* Government wants bonds to be main source of municipal
* Move could create US$1.5trn market, world's second largest
* Muni bonds will reduce strain on banks
By Lianting Tu
SINGAPORE, May 21 (IFR) - China's state council this week
took a major step toward allowing local governments to sell debt
publicly, in a move that could create the second-largest
municipal bond market in the world.
The decision by the National Development and Reform
Commission could pave the way for a US$1.5trn muni market, which
would be bigger than Japan's and second only to that of the
Authorities hope that, in addition to cutting funding costs
and reducing banking risks, the move will increase transparency
by making bonds the main form of local government borrowing.
Banks and trust companies accounted for more than 56% of the
total Rmb17.9tln (US$2.9tln) of China's local government debt
outstanding at the end of June 2013, according to a recent
Deutsche Bank report.
But current annual costs can easily exceed 10% on bank or
trust funding - via local government funding vehicles used to
circumvent a former ban on direct borrowing.
Five-year municipal bonds issued under a pilot programme are
currently yielding around 4.5%, only about 50bp higher than
central government paper with similar maturity.
The very low yield of these few bonds, though, may be partly
attributed to implicit government guarantees.
Rolled out in 2011, the pilot programme allowed a few
municipalities to sell bonds directly.
While they sought their own underwriters and conducted
auctions, the finance ministry was still making the payments on
the bonds on behalf of the local governments.
Under the new plan, local governments will pay coupons
directly, which could mean that investors could demand higher
Even if yields rise however, the average funding costs
should be lower than what local governments currently pay,
according to Robert Zhang, an analyst with Standard & Poor's.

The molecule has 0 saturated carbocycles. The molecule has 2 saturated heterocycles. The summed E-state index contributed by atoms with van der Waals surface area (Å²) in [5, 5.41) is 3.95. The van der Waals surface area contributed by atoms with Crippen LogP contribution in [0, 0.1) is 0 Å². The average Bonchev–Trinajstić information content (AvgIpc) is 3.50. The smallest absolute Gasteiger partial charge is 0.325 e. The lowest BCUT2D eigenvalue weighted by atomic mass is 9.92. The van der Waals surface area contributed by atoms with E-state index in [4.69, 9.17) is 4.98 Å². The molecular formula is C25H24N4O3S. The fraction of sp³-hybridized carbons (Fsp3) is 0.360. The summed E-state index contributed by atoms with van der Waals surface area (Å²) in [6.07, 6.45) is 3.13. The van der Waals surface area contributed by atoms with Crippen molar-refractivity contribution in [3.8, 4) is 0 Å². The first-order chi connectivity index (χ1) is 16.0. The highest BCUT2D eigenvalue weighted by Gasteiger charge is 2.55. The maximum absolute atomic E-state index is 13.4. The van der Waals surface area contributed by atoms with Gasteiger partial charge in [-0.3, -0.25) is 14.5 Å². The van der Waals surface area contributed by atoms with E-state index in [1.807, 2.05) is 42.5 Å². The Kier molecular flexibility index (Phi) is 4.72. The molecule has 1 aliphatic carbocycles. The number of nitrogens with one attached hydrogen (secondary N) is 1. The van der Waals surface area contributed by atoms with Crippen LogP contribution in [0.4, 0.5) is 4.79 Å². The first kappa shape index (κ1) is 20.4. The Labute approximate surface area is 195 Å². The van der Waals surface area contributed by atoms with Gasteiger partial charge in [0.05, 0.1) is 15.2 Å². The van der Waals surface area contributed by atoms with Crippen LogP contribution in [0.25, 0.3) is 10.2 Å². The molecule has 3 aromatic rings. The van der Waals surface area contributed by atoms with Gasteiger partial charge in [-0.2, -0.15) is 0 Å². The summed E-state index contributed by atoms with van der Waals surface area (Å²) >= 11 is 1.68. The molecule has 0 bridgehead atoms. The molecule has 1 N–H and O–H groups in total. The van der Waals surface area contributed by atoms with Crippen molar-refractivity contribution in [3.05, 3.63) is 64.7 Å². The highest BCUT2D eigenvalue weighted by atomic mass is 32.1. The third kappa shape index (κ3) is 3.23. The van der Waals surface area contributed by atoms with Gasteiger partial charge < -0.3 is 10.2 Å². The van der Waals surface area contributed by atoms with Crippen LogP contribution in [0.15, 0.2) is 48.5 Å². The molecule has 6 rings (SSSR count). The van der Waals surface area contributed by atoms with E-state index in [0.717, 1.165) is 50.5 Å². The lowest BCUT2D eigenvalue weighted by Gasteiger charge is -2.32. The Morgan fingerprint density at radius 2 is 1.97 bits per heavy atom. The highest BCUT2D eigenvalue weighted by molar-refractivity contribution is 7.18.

The development of a municipal bond market will also help
Beijing shed light on what has become an increasingly murky
Municipal bonds are currently the most transparent type of
local government debt in China, as financial information and use
of proceeds have to be detailed and disclosed publicly, the
Deutsche Bank report said.
The new plan is expected to require even more comprehensive
financial statements from local governments, including
additional details on assets and liabilities.
"The has been working on those financial
statements for the last two years," Zhang said.
"But at this stage, it is still unclear exactly how much
information will need to be disclosed."
Shifting local government borrowing to the bond market is
also expected to reduce the strain on the banking system.
It is "good for the economy, because banks are able to
better allocate their assets in the longer term as they lend
less to the local governments", Zhang said.
NOT SO FAST
Full rollout of the new scheme will not happen right away
and, for now at least, Beijing is expected to increase the bond
quota for local governments to grow the market.
That quota had already been raised to Rmb400bn this year
from Rmb350bn in 2013.
"In order to have a healthy municipal bond market, the
Chinese government needs to offer more ways for local
governments to raise revenue - such as collecting property tax -
in addition to land sales," said Taimur Baig, chief economist
for Asia at Deutsche Bank.
"Also, the central government needs to offer healthy
incentives to the local governments, such as a lower target
growth rate and more autonomy."
China will also need to enforce discipline among local
governments - and reassure the market by offering some guidance
on what happens in case of default.
"Chinese municipal bond markets will be different from the
US, because China is a unitary state and the central government
will balance the reputation of government and the need to
discipline the local governments," Zhang said.
(Reporting by Lianting Tu; Editing by Christopher Langner, Marc